Minimum wage hike debate hits Austin

Local residents may get a boost in their paycheck if state and federal legislators decide to increase the minimum wage.

The Minnesota Legislature is considering several bills to increase the state’s minimum wage from $6.15 to more than $7.25 an hour. Those proposals include increases up to $10 per hour and more over the next few years.

Congress has also debated similar measures ever since President Barack Obama urged Congress to raise the federal minimum wage in February. He reaffirmed his position when he included a measure raising the minimum wage from $7.25 to $9 per hour in his budget proposal released last week.

Proponents of a minimum wage increase say it would lead to more job creation and help people who haven’t had a cost of living increase in years, while critics worry a minimum wage increase will lead to heavy expenses on businesses, forcing them to reduce hours for staff or lay them off.

State Sen. Dan Sparks, DFL-Austin, said the debate at the Capitol is far from over, as legislators determine how best to tackle minimum wage without hurting Minnesota businesses.

“We need to make a distinction between a minimum wage and a liveable wage,” he said.

Yet locals are waiting to see what comes of that debate.

“I can see both sides as to why the minimum wage could increase,” said Maria Medina, an Austin High School senior. Medina is waiting until summer to work a part-time job, as she’ll join many teenagers who make up a majority of minimum-wage workers in the U.S.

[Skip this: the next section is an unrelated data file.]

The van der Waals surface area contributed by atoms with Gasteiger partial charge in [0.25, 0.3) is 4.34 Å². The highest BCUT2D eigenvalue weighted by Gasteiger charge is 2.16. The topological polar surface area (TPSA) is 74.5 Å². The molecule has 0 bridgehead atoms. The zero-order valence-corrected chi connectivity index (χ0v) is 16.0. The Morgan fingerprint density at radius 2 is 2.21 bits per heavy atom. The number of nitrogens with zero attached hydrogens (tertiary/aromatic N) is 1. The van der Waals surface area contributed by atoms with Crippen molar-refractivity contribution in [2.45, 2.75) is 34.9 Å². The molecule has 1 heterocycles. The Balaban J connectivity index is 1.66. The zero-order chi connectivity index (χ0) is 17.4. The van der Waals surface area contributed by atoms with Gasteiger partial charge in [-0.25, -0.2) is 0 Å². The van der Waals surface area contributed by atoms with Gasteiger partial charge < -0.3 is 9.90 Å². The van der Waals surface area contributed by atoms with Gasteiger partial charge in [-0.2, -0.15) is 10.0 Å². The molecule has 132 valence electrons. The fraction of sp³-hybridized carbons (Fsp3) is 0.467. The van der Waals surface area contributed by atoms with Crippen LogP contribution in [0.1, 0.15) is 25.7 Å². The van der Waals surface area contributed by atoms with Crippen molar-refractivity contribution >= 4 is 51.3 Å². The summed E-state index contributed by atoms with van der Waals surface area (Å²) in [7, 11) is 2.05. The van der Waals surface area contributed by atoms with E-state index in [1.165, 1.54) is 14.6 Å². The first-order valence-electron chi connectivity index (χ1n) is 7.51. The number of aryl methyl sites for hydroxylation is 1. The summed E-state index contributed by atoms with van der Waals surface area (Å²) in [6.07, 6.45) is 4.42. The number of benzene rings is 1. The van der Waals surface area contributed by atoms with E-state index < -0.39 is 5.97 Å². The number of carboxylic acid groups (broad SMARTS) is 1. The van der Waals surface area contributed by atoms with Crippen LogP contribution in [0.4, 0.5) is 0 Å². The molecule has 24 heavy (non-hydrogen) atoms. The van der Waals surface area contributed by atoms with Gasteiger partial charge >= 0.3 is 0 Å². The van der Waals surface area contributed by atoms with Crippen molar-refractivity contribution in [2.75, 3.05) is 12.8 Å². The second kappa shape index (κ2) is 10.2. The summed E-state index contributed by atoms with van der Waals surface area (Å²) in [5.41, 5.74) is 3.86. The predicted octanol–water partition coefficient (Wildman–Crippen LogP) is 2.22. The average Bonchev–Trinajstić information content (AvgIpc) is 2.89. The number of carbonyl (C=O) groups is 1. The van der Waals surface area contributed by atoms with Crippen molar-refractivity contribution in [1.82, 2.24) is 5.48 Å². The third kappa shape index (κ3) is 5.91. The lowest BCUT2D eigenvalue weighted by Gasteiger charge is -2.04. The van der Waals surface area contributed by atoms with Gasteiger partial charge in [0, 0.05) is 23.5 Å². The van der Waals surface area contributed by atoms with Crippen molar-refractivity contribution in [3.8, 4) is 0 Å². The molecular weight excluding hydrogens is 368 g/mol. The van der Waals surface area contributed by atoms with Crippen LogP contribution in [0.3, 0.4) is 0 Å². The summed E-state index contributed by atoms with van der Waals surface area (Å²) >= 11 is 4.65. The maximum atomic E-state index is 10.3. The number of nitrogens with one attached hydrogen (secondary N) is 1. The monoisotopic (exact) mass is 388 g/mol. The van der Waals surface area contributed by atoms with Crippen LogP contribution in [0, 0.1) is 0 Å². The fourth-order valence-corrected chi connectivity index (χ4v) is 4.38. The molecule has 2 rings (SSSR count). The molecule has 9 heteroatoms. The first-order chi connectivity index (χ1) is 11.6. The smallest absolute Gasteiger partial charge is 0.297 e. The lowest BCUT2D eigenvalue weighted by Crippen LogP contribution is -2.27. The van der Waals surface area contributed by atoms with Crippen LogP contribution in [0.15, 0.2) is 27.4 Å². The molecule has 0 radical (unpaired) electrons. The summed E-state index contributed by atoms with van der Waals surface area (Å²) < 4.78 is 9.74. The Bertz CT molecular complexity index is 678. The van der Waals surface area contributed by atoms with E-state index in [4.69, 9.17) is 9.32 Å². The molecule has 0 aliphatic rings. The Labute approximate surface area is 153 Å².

A minimum wage increase could greatly affect the Austin economy, as almost 19 percent of Austinites are living at or below the poverty line, according to the U.S. Census Bureau, while Austin’s unemployment rate has hovered at around 5 percent over the past few months, ending at 5.1 percent in February.

“We have a lot of lower paying jobs in town,” said Mayor Tom Stiehm.

The city of Austin sets aside $425,000 each year to pay part-time employees, a majority of whom are hired for the summer. The city budget won’t be affected this year, but city officials will likely have to examine each department’s 2014 budget should a minimum wage increase pass into law.

“If the costs are X, it’s going to have to come from elsewhere,” Finance Director Tom Dankert said. Dankert said city officials could solve the issue through several measures, including cutting part-time employee positions or increasing fees for summer activities like the municipal pool.

There’s no guarantee a minimum wage increase would take place, though Minnesota hasn’t passed a wage hike since 2005. Several states are also considering minimum wage increases, with New York legislators tentatively working out a minimum wage increase to more than $9 an hour over the next two years.

At the federal level, legislators have grappled over the issue for the past two months, recently defeating a minimum wage increase of up to $10.10 an hour last month. It remains to be seen whether Democrats in the House of Representatives and the Senate take up Obama’s minimum wage proposals once more this session.

— The Associated Press contributed to this report.

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